In a one-hour chat with Jakes on his syndicated talk show, Winfrey, who supports Hilary Clinton, tells the host that she has hesitated to say much about this year’s election because “I didn’t know what to say that could actually pierce through all the noise and the chaos and the disgusting vitriol that’s going on and actually be heard.”

But with voting day just weeks away, she had a message for “all the people sitting around talking about they can’t decide.”

“I hear this all the time, you get into conversations — and there’s not a person in this room who hasn’t been in the same conversation — where people say, ‘I just don’t know if I like her.’ She’s not coming over to your house,” Winfrey said, as the audience erupted in laughter. “You don’t have to like her.”

She went on to tell the audience: “Do you like democracy or do you want a demagogue?”

Winfrey officially endorsed Clinton back in June in an interview with Entertainment Tonight.

She told them at the time: “Regardless of your politics, it’s a seminal moment for women. What this says is, there is no ceiling, that ceiling just went boom! It says anything is possible when you can be leader of the free world.”

Winfrey’s interview airs Thursday, October 27.

President Obama talks opioid epidemic with Macklemore in MTV documentary

— (CNN) — President Barack Obama gets candid with Grammy winner Macklemore in a new MTV documentary about the opioid crisis in America.

“The good news is that awareness is starting to rise,” Obama said in an exclusive clip provided to CNN. “And, I’ll be honest with you, part of what’s starting to change is that the opioids crisis is getting into communities that are suburban, that are relatively well to do, rural communities, white communities, and people’s kids who are being affected are folks who have a voice.”

Obama’s conversation with Macklemore is the centerpiece of the one-hour documentary, titled “Prescription For Change: Ending America’s Opioid Crisis.”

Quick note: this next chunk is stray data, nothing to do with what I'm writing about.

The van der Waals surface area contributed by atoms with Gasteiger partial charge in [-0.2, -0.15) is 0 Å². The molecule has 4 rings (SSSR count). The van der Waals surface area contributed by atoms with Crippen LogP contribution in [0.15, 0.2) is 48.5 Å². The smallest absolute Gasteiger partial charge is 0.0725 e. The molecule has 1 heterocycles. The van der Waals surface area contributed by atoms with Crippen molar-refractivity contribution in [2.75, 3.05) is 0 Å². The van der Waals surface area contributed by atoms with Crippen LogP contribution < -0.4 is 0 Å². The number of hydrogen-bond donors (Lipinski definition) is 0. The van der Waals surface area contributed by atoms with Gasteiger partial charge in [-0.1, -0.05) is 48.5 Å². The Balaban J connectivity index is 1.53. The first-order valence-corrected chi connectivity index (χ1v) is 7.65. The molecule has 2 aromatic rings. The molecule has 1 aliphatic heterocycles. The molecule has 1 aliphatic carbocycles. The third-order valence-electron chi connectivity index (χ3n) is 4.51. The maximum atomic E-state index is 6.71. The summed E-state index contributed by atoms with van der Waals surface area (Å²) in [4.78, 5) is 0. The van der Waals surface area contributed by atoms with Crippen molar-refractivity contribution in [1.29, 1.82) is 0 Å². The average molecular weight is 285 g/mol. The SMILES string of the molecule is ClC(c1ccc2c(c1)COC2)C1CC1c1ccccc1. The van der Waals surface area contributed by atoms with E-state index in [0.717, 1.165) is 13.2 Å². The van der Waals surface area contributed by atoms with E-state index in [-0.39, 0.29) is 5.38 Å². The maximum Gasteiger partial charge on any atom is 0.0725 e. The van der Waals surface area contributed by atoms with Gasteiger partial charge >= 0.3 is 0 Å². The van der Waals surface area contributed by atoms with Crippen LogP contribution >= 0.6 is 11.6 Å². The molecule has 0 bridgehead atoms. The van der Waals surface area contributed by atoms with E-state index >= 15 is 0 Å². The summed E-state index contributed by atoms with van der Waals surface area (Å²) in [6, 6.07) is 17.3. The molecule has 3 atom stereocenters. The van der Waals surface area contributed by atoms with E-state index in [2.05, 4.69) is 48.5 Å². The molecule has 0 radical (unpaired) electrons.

In the documentary, MTV has said, Obama and Macklemore will talk about their own experiences with substance use and about efforts to end the stigma of addiction.

Thus far, Obama said in the clip, “how we’ve dealt with the reduction of addiction and drugs has been oftentimes counterproductive.”

“We need to shift a lot more resources into treatment but we’re still way short of where we need to be,” he said.

The documentary will also share the journey of three women on the road to recovery from addiction.

Macklemore served as an executive producer on the film, which premiered earlier this week at a special White House screening.

The documentary premieres Tuesday, October 11 on MTV.

‘Ghostbusters’ star Leslie Jones busts Twitter haters, gets love in return

— Leslie Jones ain’t afraid of no Twitter trolls.

The “Ghostbusters” star on Monday fought back against Twitter users sending her racist and hateful comments by not allowing them to hide. Instead, she filled her own timeline with screenshots of their spiteful remarks, and let shame rain down upon them.

Jones tweeted, “You know I’m gonna stop blocking so y’all can go through my feed yourself and see the bs. You won’t believe the evil. It’s f scary.”

The response from the decent people of Twitter was swift, as users flooded Jones with well wishes and compliments, using #LoveForLeslieJ.

“Ghostbusters” director, Paul Feig, tweeted “attacks against her are attacks against us all.”

Jones is far from the first celebrity to put a spotlight on social media bullying. In fact, the list of celebrities who have stated they have taken a break from social media because of online harassment, is lengthy.